1. Introduction Ferrite nanoparticles are of interest for both technological and fundamental reasons. From an applied standpoint, these materials are promising as high density storage media, as spin dependent electron transport devices and for therapeutic or diagnostic medical functions [1–3]. From a fundamental research perspective, ferrite nanoparticles offer a unique system to study magnetism at the nanolevel. Cobalt ferrite is an important member of the ferrite family and is characterized by its high coercivity, moderate magnetization and very high magnetocrystalline anisotropy. Cobalt ferrite finds innumerable applications in stress sensors, as precursors for making ferrofluids and also magnetic refrigerants [4,5]. Normally, ferrites become superparamagnetic at room temperature for nanoparticles below 10 nm [6,7]. However, cobalt ferrite nanoparticles do not show superparamagnetic behaviour unless they are made significantly smaller [8]. The critical size for the transition to superparamagnetic state appears to be around 5 nm. This is due to the large crystalline anisotropy associated with cobalt con-

∗ Correspondence author. E-mail address: [email protected] (M.R. Anantharaman). 0925-8388/$ – see front matter © 2009 Elsevier B.V. All rights reserved. doi:10.1016/j.jallcom.2009.06.033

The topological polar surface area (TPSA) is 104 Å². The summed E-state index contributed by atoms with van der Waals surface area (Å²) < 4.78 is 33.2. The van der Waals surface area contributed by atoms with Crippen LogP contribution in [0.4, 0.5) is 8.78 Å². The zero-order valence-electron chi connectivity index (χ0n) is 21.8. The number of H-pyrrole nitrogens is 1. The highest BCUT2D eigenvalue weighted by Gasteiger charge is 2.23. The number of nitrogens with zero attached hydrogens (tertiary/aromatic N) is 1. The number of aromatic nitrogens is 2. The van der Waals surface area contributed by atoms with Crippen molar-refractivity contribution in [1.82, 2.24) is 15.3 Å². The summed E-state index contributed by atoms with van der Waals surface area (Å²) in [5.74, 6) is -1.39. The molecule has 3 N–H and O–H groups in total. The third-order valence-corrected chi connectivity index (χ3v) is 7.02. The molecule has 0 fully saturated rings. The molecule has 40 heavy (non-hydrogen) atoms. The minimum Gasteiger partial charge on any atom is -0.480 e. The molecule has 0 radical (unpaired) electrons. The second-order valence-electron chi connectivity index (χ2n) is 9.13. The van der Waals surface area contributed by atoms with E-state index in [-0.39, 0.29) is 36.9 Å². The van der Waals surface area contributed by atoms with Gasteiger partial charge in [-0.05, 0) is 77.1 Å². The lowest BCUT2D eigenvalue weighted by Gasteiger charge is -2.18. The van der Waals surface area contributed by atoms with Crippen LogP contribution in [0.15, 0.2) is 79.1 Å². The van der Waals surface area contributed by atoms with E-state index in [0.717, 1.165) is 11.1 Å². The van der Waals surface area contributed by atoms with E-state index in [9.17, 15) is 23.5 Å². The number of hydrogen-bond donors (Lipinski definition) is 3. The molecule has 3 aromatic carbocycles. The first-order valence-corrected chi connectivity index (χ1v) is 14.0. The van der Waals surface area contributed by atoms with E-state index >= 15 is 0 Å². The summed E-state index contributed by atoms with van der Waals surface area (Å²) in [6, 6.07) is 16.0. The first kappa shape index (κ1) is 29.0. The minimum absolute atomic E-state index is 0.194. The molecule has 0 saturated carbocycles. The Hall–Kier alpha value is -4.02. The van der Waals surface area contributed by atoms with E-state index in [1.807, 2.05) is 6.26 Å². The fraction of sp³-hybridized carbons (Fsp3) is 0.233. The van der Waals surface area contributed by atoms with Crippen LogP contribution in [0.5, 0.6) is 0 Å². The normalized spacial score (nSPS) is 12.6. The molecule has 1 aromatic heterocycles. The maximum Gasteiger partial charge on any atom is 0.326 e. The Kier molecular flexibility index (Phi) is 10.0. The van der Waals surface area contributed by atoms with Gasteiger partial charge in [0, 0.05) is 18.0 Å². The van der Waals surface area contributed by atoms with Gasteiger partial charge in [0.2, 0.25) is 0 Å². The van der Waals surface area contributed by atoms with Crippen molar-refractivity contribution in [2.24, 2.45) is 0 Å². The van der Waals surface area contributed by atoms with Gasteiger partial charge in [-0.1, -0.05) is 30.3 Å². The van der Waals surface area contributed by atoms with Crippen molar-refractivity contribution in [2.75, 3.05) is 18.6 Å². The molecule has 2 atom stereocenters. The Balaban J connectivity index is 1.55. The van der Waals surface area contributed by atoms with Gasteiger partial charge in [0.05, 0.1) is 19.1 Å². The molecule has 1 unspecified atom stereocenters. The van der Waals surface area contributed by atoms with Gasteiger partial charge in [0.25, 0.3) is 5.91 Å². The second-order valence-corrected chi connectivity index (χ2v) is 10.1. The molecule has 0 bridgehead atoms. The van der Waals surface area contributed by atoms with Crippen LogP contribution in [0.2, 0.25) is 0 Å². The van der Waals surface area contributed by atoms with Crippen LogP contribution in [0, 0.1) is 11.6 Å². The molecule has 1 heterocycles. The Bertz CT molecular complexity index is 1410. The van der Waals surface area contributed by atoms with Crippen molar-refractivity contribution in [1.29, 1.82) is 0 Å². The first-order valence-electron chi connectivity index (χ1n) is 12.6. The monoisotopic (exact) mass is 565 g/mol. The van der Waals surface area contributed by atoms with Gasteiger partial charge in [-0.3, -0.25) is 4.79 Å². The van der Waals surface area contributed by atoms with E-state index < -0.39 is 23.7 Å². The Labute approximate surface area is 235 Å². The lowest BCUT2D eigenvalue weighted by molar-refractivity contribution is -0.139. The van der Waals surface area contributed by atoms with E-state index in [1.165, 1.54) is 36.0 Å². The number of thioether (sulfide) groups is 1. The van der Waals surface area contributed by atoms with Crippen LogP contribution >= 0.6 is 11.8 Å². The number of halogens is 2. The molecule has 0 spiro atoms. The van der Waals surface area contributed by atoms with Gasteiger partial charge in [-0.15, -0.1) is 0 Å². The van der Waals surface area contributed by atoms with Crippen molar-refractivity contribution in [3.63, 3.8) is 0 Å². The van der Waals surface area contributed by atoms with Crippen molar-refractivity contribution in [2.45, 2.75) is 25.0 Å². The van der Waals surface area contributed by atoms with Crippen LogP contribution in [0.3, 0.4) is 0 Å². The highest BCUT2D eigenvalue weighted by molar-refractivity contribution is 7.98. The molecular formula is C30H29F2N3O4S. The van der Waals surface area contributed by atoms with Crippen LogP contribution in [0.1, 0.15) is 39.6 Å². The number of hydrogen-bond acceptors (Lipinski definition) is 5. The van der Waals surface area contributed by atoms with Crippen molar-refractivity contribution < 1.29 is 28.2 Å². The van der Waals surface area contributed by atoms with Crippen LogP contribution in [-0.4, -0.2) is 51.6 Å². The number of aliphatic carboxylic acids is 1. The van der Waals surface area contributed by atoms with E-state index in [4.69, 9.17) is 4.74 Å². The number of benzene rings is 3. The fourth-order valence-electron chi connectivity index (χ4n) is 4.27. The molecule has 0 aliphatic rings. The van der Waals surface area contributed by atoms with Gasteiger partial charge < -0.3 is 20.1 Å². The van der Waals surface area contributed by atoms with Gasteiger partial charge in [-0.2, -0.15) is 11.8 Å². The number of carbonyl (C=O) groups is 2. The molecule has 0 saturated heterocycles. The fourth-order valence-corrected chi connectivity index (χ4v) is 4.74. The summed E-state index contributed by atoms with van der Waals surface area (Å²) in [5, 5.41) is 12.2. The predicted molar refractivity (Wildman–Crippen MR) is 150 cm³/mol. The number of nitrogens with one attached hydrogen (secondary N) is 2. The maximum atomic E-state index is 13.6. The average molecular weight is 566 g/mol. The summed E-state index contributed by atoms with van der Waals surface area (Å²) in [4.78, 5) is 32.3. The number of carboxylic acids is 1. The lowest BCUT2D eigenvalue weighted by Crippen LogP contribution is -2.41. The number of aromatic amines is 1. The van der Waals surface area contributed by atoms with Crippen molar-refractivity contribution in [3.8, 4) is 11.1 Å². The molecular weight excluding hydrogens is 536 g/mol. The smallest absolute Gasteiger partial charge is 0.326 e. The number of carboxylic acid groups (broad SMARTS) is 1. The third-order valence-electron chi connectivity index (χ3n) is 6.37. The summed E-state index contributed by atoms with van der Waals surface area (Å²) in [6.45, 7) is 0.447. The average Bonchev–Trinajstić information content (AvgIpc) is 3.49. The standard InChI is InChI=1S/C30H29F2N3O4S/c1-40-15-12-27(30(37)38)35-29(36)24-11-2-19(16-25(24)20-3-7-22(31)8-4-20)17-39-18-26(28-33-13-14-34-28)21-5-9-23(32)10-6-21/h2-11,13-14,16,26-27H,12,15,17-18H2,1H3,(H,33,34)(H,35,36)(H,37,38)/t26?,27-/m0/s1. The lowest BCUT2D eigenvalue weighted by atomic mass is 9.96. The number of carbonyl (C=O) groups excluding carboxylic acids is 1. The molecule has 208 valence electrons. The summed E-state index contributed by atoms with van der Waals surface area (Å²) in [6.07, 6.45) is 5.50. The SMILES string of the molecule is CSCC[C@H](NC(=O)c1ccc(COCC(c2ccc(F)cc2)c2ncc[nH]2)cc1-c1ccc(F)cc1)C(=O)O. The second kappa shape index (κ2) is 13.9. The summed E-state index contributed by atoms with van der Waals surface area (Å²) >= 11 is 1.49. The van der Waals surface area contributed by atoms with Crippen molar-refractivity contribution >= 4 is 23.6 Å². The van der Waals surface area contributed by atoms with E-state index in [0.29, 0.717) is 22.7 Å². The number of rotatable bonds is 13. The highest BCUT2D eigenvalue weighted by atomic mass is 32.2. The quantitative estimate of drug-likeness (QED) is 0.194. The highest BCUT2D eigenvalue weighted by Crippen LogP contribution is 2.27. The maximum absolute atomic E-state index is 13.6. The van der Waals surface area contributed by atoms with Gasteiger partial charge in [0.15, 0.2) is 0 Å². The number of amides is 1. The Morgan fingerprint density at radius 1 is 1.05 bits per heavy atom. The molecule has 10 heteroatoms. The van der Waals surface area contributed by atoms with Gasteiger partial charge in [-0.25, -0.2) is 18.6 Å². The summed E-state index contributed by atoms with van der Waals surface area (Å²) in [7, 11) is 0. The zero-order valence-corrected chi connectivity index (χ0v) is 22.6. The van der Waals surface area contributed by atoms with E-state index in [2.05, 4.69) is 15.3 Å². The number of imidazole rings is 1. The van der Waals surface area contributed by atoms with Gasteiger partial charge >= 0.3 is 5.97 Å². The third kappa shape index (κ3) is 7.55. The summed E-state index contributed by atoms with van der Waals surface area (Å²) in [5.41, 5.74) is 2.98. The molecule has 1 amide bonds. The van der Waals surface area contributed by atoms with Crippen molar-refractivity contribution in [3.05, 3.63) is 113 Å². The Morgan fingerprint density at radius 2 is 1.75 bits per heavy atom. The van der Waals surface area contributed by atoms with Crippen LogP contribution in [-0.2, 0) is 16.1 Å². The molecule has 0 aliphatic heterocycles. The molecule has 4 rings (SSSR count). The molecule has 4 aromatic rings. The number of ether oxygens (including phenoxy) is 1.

taining compounds. Strong electron coupling at Co2+ lattice sites leads to large magnetic anisotropy which in turn gives rise to such magnetic property [9,10]. For bulk CoFe2 O4 , cubic anisotropy is known to dominate since the orbital contribution is not quenched by the lattice. The electrical and magnetic properties of bulk ferrites are found to be sensitive to a number of factors namely grain size, grain structure, porosity and distribution of the metal cations among the lattice sites in the spinel structure [11]. Bulk particles of cobalt ferrite exhibit an inverse spinel structure with one half of the Fe3+ ions in the A sites and the remaining half of Fe3+ ions and Co2+ ions in the B sites, represented as Fe3+ A [Co2+ , Fe3+ ]B . Nanocrystalline cobalt ferrite particles are found to be exhibiting interesting structural and magnetic properties as compared to their micron sized counterparts[12]. The presence of cobalt ions in the tetrahedral sites coupled with the existence of multiple oxidation states of cobalt (Co2+ /Co3+ ) can give rise to altogether different structural and magnetic properties with respect to their bulk counterparts. It has been reported recently that spin disorder on the surface of the cobalt ferrite nanoparticles leads to interesting magnetic phenomena [13]. The electrical properties exhibited by ferrites in the micron regime are normally characteristic of hopping of electrons or holes or polarons between cationic sites [14]. Thus the cation